Part three, “Children and (Other) Ancient Monsters”, examines children’s fantasy fiction and how it educates young readers in morals and virtue, showing that these teachings originate from the classical period. Rowling’s Harry Potter series is examined by Brett M. Rogers in relation to Aeschylus in his chapter “Orestes and the Half-Blood Prince: Ghosts of Aeschylus in the Harry Potter Series”. Rogers argues that as the series progresses, “Rowling’s view of education draws increasingly closer to […] Aeschylean perspectives on teaching and learning […] [which emphasises] becoming educated in moral virtue and civic action against tyranny” (222). Rogers suggests that from the Half-Blood Prince onwards, Rowling draws on Aeschylus’s Oresteia because she sees the themes that Aeschylus emphasises—knowledge, education and kinship—as solutions to social issues. Whilst Rogers examines a series intended for young adult readers, Elizabeth A. Manwell discusses a modern children’s story in her chapter, “Girls in Bears’ Clothing in Greek Myth and Disney/Pixar’s Brave”. Manwell states that tales of the transformation of humans into bears are common in many cultures. However, she notes that Greek myths, such as the tales of Callisto and Iphigenia, often portray young girls on the cusp of womanhood transforming into bears. Through her analysis, Manwell explores how Brave’s protagonist, Merida, subverts traditional expectations of women by comparing her journey to the women in Greek mythology. Manwell acknowledges that the women in Greek myths would not be able to delay marriage and prolong their adolescence, as Merida does. Brave therefore reflects the increasing agency that women have in the twenty-first century by drawing on classical mythology and inverting the moral of the story. This section identifies the important role that modern fantasy fiction has in educating young readers and demonstrates that this tradition is influenced by classical literature, which was didactic and concerned with moral teachings.
Finally, part four, “(Post) Modern Fantasies of Antiquity”, claims that the modern fantasy genre is postmodern because it uses themes, motifs and tales from classical literature and makes intertextual references to classical texts. The collection is appropriately ended with a discussion of the intertextuality of classical literature in ASOIAF, the first modern fantasy series discussed in chapter one. Ayelet Haimson Lushkov chapter, “Genre, Mimesis, and Virgilian Intertext in George R.R. Martin’s A Song of Ice and Fire”, compares Nisus and Euryalus’s sexually ambiguous relationship in the Aeneid to Renly Baratheon and Loras Tyrell’s in ASOIAF. Lushkov states that both stories mirror each other in terms of plot and imagery. For example, both pairs are involved with games and tourneys before being involved in the horrors of war and Lushkov also notes that Euryalus and Loras are both “young, beautiful, and characterised by floral imagery” (313). Lushkov’s chapter, like all the contributions in this section, highlights how modern fantasy texts borrow from different classical texts and traditions in order to re-examine the stories and teachings of the original tales from a contemporary viewpoint.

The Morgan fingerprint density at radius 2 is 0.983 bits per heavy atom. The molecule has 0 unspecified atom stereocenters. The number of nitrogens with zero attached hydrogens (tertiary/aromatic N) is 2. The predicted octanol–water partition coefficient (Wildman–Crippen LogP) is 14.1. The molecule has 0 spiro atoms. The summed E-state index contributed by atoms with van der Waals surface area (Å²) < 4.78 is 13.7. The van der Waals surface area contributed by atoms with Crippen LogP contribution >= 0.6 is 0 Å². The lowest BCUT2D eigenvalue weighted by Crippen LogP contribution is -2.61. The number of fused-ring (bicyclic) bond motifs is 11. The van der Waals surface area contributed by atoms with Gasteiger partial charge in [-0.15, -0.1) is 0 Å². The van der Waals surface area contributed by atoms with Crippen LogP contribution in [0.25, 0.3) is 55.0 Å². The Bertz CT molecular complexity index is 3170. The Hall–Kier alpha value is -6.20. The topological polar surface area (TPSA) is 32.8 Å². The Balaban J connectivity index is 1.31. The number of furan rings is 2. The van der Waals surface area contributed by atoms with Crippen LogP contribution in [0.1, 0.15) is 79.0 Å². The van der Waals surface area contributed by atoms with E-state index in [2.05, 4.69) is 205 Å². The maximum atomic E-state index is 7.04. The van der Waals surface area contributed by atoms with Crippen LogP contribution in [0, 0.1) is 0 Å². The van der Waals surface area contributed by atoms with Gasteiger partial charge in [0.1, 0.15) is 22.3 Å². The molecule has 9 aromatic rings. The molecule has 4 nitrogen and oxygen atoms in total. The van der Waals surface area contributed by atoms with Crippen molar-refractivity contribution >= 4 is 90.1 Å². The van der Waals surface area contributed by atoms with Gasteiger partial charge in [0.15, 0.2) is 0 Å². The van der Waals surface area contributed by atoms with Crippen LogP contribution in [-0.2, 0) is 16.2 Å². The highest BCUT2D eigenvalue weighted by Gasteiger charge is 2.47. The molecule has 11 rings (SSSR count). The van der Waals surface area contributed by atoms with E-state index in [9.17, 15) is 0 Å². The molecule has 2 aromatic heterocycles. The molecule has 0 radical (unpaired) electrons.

Overall, this collection presents insightful research into popular, well-known modern fantasy novels, establishing their connections to classical antiquity. The volume sparks as many questions as it answers about the modern fantasy genre and its origins, traditions and role in contemporary culture. Rogers and Steven’s book, with its diverse content, ambitious scope and accessible format, will be of interest to both scholars and fans of modern fantasy and classical antiquity, who seek to discover more about modern fantasy’s literary heritage.
Jade Hinchliffe is a PhD researcher at The University of Hull, funded by the North of England Consortium for Arts and Humanities. She has a First-Class BA (Hons) and an MRes in English Literature from The University of Huddersfield. Her interdisciplinary PhD thesis explores surveillance, social sorting and globalisation in twenty-first century dystopian literature.